Area Haitians begin to learn fate of loved ones

A search and rescue team from Fairfax, Virginia, is on the ground in quake-stricken Haiti, helping in the search for survivors and victims. The team, along with their dogs, have been at the site of the U.N. headquarters in Haiti.
By Tara Bahrampour, William Wan and Carol Morello
Washington Post Staff Writers
Thursday, January 14, 2010; 3:39 PM

While the agonizing wait for news of their loved ones continued Thursday for many Washington-area Haitian immigrants, Arielle Jean-Baptiste finally heard from her relatives in Port-au-Prince. But the news they passed on was not what she wanted to hear.

The Maryland woman learned Thursday that 15 people she knew in Haiti had died in Tuesday's devastating earthquake. Among them was her son's mother-in-law, a 58-year-old accountant who was in her office when the earthquake struck. The building collapsed.

"Her daughter found her body," said Jean-Baptiste, 50, who lives in Silver Spring and was still trying to absorb the magnitude of the losses.

"The news is starting to come in," she said. "It is unraveling now. There's no time right now for the dead. It's time to look for the living. We'll mourn them for years to come. For years."

An uncle and a close friend are still unaccounted for, said Jean-Baptiste, who fears the death toll among her relatives, friends and acquaintances will climb in the coming days.

In Northern Virginia, a day of anguished waiting ended for Cindy Aronoff when she learned that her son, Michael, 21, had survived the quake, which struck while he and three other members of an outreach program from Blue Ridge Community College were helping villagers set up a rabbit cooperative southwest of the Haitian capital. But a school run by nuns in Rivière Froide and an adjacent convent guesthouse where they were staying did not escape the tragedy.

"The school collapsed on the school children," an American volunteer in Haiti, Myrian Kaplan-Pasternak, wrote in an e-mail to her organization, explaining that the Blue Ridge group was with her in the tiny town of Signeau. "We had a long night, but luckily we arrived a bit late and were not in the guest house, which also collapsed."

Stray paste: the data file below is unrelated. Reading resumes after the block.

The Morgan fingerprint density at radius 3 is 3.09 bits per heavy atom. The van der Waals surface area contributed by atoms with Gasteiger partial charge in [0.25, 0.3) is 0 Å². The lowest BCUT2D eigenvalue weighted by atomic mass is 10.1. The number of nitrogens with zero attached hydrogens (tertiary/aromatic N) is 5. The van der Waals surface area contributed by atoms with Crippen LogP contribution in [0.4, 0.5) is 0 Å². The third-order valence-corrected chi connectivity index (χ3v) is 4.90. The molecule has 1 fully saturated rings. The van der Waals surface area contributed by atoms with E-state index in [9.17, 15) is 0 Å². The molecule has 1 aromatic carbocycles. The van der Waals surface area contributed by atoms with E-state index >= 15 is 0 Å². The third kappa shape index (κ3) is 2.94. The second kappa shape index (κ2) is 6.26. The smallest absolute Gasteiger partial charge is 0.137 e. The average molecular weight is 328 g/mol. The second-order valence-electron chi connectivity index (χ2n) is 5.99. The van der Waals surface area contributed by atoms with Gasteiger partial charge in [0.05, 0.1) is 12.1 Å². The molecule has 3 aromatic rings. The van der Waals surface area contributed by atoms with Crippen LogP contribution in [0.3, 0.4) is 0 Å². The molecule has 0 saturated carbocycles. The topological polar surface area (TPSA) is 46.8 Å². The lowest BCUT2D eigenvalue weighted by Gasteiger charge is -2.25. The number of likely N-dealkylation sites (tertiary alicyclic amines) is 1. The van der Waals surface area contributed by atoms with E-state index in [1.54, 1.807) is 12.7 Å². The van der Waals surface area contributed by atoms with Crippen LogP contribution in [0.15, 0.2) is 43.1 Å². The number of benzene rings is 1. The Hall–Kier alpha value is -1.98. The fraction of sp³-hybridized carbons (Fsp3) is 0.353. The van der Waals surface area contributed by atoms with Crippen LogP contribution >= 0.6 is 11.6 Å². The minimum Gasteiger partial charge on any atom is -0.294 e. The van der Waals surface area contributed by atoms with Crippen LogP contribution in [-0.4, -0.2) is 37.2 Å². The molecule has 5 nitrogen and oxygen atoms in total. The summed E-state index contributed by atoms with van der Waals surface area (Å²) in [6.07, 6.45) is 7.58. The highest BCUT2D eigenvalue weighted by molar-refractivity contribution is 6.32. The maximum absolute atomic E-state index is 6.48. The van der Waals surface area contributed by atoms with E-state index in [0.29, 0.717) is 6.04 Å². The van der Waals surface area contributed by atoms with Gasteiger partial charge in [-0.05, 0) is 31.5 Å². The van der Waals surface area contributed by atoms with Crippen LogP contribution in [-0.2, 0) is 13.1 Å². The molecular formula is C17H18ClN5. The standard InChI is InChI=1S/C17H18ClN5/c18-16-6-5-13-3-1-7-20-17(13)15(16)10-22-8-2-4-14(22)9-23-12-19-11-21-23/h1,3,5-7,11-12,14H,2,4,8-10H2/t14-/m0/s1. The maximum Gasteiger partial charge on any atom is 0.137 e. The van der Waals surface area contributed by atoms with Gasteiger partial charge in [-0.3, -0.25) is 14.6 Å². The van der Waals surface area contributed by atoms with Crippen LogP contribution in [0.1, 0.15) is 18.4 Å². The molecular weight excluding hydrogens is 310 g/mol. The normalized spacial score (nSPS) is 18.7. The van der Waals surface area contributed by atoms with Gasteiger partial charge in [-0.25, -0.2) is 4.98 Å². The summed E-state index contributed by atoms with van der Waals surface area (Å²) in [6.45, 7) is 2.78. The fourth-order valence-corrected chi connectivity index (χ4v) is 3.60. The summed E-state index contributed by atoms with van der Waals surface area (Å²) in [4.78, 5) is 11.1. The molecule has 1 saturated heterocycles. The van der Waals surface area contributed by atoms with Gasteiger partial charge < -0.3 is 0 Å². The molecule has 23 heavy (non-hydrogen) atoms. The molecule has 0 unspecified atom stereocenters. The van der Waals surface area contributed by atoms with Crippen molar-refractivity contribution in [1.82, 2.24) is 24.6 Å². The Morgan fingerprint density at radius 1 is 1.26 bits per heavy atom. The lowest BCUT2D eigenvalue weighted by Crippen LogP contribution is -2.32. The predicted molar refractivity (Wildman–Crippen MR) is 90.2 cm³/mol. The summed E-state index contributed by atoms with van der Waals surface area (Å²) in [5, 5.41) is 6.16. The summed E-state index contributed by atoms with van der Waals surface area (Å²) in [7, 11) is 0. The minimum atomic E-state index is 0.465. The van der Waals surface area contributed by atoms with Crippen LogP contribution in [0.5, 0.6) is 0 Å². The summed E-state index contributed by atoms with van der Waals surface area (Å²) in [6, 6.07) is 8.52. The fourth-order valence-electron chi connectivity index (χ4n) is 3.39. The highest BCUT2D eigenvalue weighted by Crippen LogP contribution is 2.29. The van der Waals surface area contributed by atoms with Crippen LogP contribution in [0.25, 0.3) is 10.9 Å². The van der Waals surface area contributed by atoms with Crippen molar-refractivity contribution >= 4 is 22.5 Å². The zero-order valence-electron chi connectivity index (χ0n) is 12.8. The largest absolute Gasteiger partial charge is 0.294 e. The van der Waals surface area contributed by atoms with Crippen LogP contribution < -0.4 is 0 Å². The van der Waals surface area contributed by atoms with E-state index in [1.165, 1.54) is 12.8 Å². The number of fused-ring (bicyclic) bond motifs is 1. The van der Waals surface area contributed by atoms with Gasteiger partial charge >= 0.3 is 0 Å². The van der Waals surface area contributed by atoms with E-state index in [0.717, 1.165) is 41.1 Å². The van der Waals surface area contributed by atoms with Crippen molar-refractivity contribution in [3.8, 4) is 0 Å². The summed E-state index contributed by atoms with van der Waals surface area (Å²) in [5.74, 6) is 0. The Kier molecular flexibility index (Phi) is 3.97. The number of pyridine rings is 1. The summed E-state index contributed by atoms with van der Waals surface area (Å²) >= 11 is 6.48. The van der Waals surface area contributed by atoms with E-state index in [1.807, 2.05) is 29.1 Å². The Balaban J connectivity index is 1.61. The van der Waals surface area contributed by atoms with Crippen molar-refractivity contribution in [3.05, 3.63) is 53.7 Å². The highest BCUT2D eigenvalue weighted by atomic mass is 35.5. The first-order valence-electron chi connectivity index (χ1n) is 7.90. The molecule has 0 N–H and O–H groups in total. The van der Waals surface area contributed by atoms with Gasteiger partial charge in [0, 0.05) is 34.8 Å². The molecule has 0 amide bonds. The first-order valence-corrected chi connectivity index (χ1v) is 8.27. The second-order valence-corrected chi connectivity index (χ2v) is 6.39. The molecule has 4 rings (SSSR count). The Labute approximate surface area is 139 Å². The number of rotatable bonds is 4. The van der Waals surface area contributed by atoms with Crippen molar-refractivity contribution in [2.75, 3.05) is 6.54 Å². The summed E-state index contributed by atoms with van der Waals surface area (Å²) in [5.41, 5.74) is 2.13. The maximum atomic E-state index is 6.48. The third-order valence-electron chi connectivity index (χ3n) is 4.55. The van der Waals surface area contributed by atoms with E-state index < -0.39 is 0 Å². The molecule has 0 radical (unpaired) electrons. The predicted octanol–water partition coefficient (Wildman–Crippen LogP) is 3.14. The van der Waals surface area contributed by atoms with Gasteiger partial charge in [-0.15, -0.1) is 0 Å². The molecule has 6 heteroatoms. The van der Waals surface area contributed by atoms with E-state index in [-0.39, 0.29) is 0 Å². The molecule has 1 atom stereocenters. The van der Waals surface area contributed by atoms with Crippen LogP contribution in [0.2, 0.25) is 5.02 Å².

Across the Washington region and the country, from small enclaves of Haitians in Alexandria and Adelphi to huge communities in Miami and New York, similar stories of distress and uncertainty played out in churches, living rooms and offices.

For years, Elsie Delson has worried about the 10-year-old son she left behind in Haiti -- the son she couldn't afford to bring along as her family fled to the United States. Now, that decision weighs heavily on her soul.

After the quake, Delson frantically tried to call her parents, who care for her son in Port-au-Prince. Like many of the estimated 20,000 Haitian immigrants in the Washington area, she stayed up the night after the earthquake crying, praying and crying some more.

"I ask God what has happened, but I do not know. Nobody knows what happened, who is alive and who is not," she whispered in French at a prayer meeting Wednesday in Silver Spring. As she spoke, women around her cried out with loud Creole hymns and fervent prayers: "Protect them, God! O God who saves us. Protect them all!"

Two priests -- the Rev. Arsene Jasmin, who heads Haitian outreach for the Catholic Archdiocese of Washington, and one of his predecessors, the Rev. Andre Pierre, who lives in Haiti -- had not been heard from since the quake, the archdiocese said.

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